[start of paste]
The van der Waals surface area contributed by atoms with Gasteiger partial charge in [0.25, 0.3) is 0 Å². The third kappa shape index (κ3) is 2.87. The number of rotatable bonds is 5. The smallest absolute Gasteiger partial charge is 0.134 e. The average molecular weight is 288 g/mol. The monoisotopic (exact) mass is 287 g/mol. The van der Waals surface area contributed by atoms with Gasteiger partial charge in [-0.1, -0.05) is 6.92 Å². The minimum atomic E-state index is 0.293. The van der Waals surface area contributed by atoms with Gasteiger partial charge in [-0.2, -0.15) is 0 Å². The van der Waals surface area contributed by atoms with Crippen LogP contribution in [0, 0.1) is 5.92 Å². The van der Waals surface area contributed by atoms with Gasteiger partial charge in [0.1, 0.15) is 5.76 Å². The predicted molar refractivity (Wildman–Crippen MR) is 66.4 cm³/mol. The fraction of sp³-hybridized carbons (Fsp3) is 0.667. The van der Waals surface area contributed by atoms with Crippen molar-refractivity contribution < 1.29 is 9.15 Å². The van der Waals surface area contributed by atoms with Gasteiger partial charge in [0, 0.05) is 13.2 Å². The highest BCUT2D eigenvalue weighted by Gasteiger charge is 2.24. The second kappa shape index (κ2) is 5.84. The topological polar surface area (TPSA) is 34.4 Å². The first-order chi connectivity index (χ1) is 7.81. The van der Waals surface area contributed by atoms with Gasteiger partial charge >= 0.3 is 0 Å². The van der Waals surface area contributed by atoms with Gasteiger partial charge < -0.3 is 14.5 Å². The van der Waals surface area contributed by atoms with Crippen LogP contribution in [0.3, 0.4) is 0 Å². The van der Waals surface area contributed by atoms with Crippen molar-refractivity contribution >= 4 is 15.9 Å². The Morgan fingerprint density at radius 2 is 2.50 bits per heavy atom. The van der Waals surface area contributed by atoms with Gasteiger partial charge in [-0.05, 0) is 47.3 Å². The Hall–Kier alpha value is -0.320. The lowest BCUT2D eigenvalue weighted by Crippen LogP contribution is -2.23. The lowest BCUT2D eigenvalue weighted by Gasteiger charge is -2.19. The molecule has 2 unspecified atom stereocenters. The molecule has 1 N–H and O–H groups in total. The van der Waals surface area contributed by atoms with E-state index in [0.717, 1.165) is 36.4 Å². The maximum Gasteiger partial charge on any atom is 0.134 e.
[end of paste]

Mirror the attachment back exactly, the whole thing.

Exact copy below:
The van der Waals surface area contributed by atoms with Gasteiger partial charge in [0.25, 0.3) is 0 Å². The third kappa shape index (κ3) is 2.87. The number of rotatable bonds is 5. The smallest absolute Gasteiger partial charge is 0.134 e. The average molecular weight is 288 g/mol. The monoisotopic (exact) mass is 287 g/mol. The van der Waals surface area contributed by atoms with Gasteiger partial charge in [-0.1, -0.05) is 6.92 Å². The minimum atomic E-state index is 0.293. The van der Waals surface area contributed by atoms with Gasteiger partial charge in [-0.2, -0.15) is 0 Å². The van der Waals surface area contributed by atoms with Crippen LogP contribution in [0, 0.1) is 5.92 Å². The van der Waals surface area contributed by atoms with Gasteiger partial charge in [0.1, 0.15) is 5.76 Å². The predicted molar refractivity (Wildman–Crippen MR) is 66.4 cm³/mol. The fraction of sp³-hybridized carbons (Fsp3) is 0.667. The van der Waals surface area contributed by atoms with Crippen molar-refractivity contribution < 1.29 is 9.15 Å². The van der Waals surface area contributed by atoms with Gasteiger partial charge in [0, 0.05) is 13.2 Å². The highest BCUT2D eigenvalue weighted by Gasteiger charge is 2.24. The second kappa shape index (κ2) is 5.84. The topological polar surface area (TPSA) is 34.4 Å². The first-order chi connectivity index (χ1) is 7.81. The van der Waals surface area contributed by atoms with Gasteiger partial charge >= 0.3 is 0 Å². The van der Waals surface area contributed by atoms with Gasteiger partial charge < -0.3 is 14.5 Å². The van der Waals surface area contributed by atoms with Crippen LogP contribution in [0.3, 0.4) is 0 Å². The van der Waals surface area contributed by atoms with Crippen molar-refractivity contribution >= 4 is 15.9 Å². The Morgan fingerprint density at radius 2 is 2.50 bits per heavy atom. The van der Waals surface area contributed by atoms with Gasteiger partial charge in [-0.05, 0) is 47.3 Å². The Hall–Kier alpha value is -0.320. The lowest BCUT2D eigenvalue weighted by Crippen LogP contribution is -2.23. The lowest BCUT2D eigenvalue weighted by Gasteiger charge is -2.19. The molecule has 2 unspecified atom stereocenters. The molecule has 1 N–H and O–H groups in total. The van der Waals surface area contributed by atoms with E-state index in [0.717, 1.165) is 36.4 Å². The maximum Gasteiger partial charge on any atom is 0.134 e.